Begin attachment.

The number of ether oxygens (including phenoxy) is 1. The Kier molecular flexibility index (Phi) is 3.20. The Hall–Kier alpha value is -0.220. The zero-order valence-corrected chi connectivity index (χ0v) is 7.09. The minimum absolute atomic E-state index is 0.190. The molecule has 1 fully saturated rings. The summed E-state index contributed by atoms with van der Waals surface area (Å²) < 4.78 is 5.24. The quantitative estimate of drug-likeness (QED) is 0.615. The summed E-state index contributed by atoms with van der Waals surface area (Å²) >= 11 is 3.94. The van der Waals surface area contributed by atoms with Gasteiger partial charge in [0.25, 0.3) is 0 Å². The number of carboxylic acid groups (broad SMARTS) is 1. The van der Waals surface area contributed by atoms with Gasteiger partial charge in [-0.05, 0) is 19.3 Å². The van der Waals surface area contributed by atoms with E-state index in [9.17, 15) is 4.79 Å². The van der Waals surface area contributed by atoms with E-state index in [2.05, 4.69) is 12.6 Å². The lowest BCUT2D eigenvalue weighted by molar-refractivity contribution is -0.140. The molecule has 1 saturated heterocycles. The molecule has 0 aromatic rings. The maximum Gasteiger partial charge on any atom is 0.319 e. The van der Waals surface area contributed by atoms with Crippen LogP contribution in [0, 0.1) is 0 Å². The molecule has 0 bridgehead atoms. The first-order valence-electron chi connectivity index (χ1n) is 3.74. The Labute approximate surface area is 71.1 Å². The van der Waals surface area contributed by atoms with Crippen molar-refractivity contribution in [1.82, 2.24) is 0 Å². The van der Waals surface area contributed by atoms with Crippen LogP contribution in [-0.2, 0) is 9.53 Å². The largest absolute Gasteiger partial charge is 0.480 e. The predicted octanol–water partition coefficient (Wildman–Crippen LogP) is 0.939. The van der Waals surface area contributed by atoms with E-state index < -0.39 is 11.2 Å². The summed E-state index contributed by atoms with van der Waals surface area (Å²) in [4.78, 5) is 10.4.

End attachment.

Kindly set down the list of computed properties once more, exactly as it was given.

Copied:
The number of ether oxygens (including phenoxy) is 1. The Kier molecular flexibility index (Phi) is 3.20. The Hall–Kier alpha value is -0.220. The zero-order valence-corrected chi connectivity index (χ0v) is 7.09. The minimum absolute atomic E-state index is 0.190. The molecule has 1 fully saturated rings. The summed E-state index contributed by atoms with van der Waals surface area (Å²) < 4.78 is 5.24. The quantitative estimate of drug-likeness (QED) is 0.615. The summed E-state index contributed by atoms with van der Waals surface area (Å²) >= 11 is 3.94. The van der Waals surface area contributed by atoms with Gasteiger partial charge in [0.25, 0.3) is 0 Å². The number of carboxylic acid groups (broad SMARTS) is 1. The van der Waals surface area contributed by atoms with Gasteiger partial charge in [-0.05, 0) is 19.3 Å². The van der Waals surface area contributed by atoms with E-state index in [9.17, 15) is 4.79 Å². The van der Waals surface area contributed by atoms with E-state index in [2.05, 4.69) is 12.6 Å². The lowest BCUT2D eigenvalue weighted by molar-refractivity contribution is -0.140. The molecule has 1 saturated heterocycles. The molecule has 0 aromatic rings. The maximum Gasteiger partial charge on any atom is 0.319 e. The van der Waals surface area contributed by atoms with Crippen LogP contribution in [0, 0.1) is 0 Å². The molecule has 0 bridgehead atoms. The first-order valence-electron chi connectivity index (χ1n) is 3.74. The Labute approximate surface area is 71.1 Å². The van der Waals surface area contributed by atoms with Crippen molar-refractivity contribution in [1.82, 2.24) is 0 Å². The van der Waals surface area contributed by atoms with Crippen LogP contribution in [-0.2, 0) is 9.53 Å². The largest absolute Gasteiger partial charge is 0.480 e. The predicted octanol–water partition coefficient (Wildman–Crippen LogP) is 0.939. The van der Waals surface area contributed by atoms with E-state index < -0.39 is 11.2 Å². The summed E-state index contributed by atoms with van der Waals surface area (Å²) in [4.78, 5) is 10.4.